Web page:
Ranji Trophy 2017: Neutral pitch curators ensure fairness

Neutral curators have played a big role in ensuring bias doesn’t seep through while preparing pitches in the Ranji Trophy.

Written by Sriram Veera | Mumbai | Updated: November 1, 2017 9:39 am
The BCCI have appointed neutral curators at each Ranji venue to ensure fairness in preparation.

“Bhai, home pitch, home pitch bolte hain, lekin dekho na, humney Rajkot mey first innings mey 600 ke upar maara. Voh team ludak gaye jaldi, toh bhai yeh bhayankar spinning track kaise ho sakta hai?!” Sitanshu Kotak, the stonewalling batsman in his time, now Saurashtra’s coach, chuckles on the team’s thumping innings-victory over Jammu & Kashmir.

Ranji Trophy has returned to home-and-away system after disastrously flirting with neutral venues last season. It’s just been two rounds so far, and the results haven’t shown any trend favouring home teams. Yes, Saurashtra rode on Ravindra Jadeja’s double-ton and 7-wicket match haul to overwhelm J&K but they also did crush Haryana in Haryana in their first game.

Tamil Nadu even conceded the first-innings lead to Andhra at home. So did Mumbai to Tamil Nadu, as it turned out in the second round. Uttar Pradesh has lost at home, and so few other teams have given away the lead while hosting.

“The best thing that gives hope about this season so far has been the neutral curators,” says L Balaji, former India bowler and the current bowling coach of Tamil Nadu. Chepauk rolled out a good true pitch for the first game against Andhra who capitalised through Bodapati Sumanth and co.

The Indian cricket board have, in theory, done a good thing with the neutral curators. They are rolling out different neutral curator for every game so that no great bias seeps through by association with a team. The observer works with the local curators to ensure a decent pitch is produced. That’s the hope and the plan.

In Balaji’s telling, even if it doesn’t erase home-bias completely it will at least take care that no obvious over-the-top sabotage takes place. “The neutral curators would, I think, take care that doctoring of the pitches doesn’t take place in different venues. There would be some home advantage no doubt – that’s too difficult to take away – but if they can make sure pitches aren’t doctored, they would be doing a good job,” he says.

It’s a sentiment that Sanath Kumar, Andhra’s coach, agrees with. “Take the Chepauk pitch in our first game in Tamil Nadu. It was a good true pitch and we did well, fought hard to get the lead. Even the pitch we got in Baroda was pretty decent track – there was no home bias, and again we did well.”

Parthiv Patel, Gujarat’s captain, too believes the neutral curators system might just work. “Pitches are very good, and it’s great to see neutral curators working with local ones, and producing decent tracks.” Gujarat have won both their matches at home, with performances from Piyush Chawla, and also from the seamers.

Crunch situations
It remains to be seen how it will all play out in crunch situations when the fate of a team’s Ranji campaign hangs on one particular match – the temptation to load up the surface in their favour would be difficult to negate.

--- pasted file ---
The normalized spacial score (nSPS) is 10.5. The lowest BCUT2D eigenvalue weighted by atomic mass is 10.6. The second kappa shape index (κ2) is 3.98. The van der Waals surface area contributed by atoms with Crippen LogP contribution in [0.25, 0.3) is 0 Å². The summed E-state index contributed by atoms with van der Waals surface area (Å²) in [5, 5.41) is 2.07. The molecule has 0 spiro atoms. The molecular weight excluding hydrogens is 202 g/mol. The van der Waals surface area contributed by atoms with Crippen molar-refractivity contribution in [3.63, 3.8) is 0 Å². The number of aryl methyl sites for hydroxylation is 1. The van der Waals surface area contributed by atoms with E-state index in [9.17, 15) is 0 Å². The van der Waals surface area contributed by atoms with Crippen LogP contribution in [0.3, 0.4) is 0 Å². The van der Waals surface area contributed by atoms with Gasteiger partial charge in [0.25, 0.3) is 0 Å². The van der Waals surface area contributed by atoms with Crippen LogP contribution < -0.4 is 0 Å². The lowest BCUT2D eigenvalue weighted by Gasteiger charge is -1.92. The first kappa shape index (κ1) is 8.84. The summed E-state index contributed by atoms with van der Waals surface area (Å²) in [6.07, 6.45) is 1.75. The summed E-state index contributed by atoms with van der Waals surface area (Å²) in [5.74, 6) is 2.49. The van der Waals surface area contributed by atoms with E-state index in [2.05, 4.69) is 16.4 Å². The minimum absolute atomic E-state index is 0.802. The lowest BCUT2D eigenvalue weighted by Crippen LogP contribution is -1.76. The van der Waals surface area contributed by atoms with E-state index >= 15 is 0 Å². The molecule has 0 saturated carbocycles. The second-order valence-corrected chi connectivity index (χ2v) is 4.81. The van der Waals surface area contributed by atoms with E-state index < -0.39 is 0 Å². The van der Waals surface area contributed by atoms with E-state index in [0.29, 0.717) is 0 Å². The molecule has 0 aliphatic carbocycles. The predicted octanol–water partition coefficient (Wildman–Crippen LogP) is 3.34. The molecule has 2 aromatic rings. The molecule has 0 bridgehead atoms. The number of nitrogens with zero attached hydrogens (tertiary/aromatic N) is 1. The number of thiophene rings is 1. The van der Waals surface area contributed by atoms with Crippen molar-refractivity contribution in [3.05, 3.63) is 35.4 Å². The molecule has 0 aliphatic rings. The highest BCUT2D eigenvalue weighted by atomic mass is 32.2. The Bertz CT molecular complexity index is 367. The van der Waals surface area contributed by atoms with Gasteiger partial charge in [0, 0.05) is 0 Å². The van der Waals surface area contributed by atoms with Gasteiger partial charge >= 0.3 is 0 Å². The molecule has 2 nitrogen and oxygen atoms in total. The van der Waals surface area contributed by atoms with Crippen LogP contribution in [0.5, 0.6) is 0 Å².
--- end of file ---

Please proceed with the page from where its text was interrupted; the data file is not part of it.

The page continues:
Why should one not do that, anyway? asks Kotak. “The challenge in playing Ranji Trophy is to travel to different venues, and face up the challenge put up by the home team, and overcome that. A turning track at one venue, a grassy pitch at other – and then see who is the best team. But I understand the concern that pitches shouldn’t be favour the home team too much but it also comes down to the approaches of the batsmen these days,” he says.

Kotak, who had once memorably said – ‘Bore toh kiya lekin kaam toh hua na’ after yet another marathon knock, reckons T20 cricket has changed the batsmen completely. He takes the example of couple of seasons back when Saurashtra produced turners to suit Jadeja and opposition teams crumbled. “Which team these days shows application to bat on like how it used to be in those days? Things have changed. People kept complaining about those pitches but let me tell you if there were good batsmen who have the patience and skill against spin, they would not have been bowled out so cheaply everytime. These days, patience is absent. Even the 600-odd we made this season, we went at 5 runs per over!” he exclaims almost in disbelief. “J&K batsmen kept swinging away, and they got bowled out twice. If matches would end in say 4 days in our time, it now finishes in 2 days – not always because of the pitch but because the batsmen have changed.”

Balaji concurs with the view though he sees it as an evolution, and awaits the natural course correction that young batsmen would make. “You can’t complain about it. Yes, the new generation has grown on T20 – they find it attractive, and it has gone inside their system but that’s the way game has evolved worldwide. The game has changed, batsmen have changed, mindset is different – the game is always moving forward these days. As long as the curators in our Ranji Trophy can give a decent pitch and let the players find their own way, we should be fine.”

Sanath Kumar, Andhra’s coach, makes a valuable point about how the experience of playing in neutral venues last year has toughened up teams. At least Andhra. “The way last year went, we were always playing away and I think that has helped teams to be more open – and less fearful about pitches. The focus isn’t so much now on the tracks. They have gone and played on pitches completely out of their control the whole season and don’t obsess about pitches as a result I think.”

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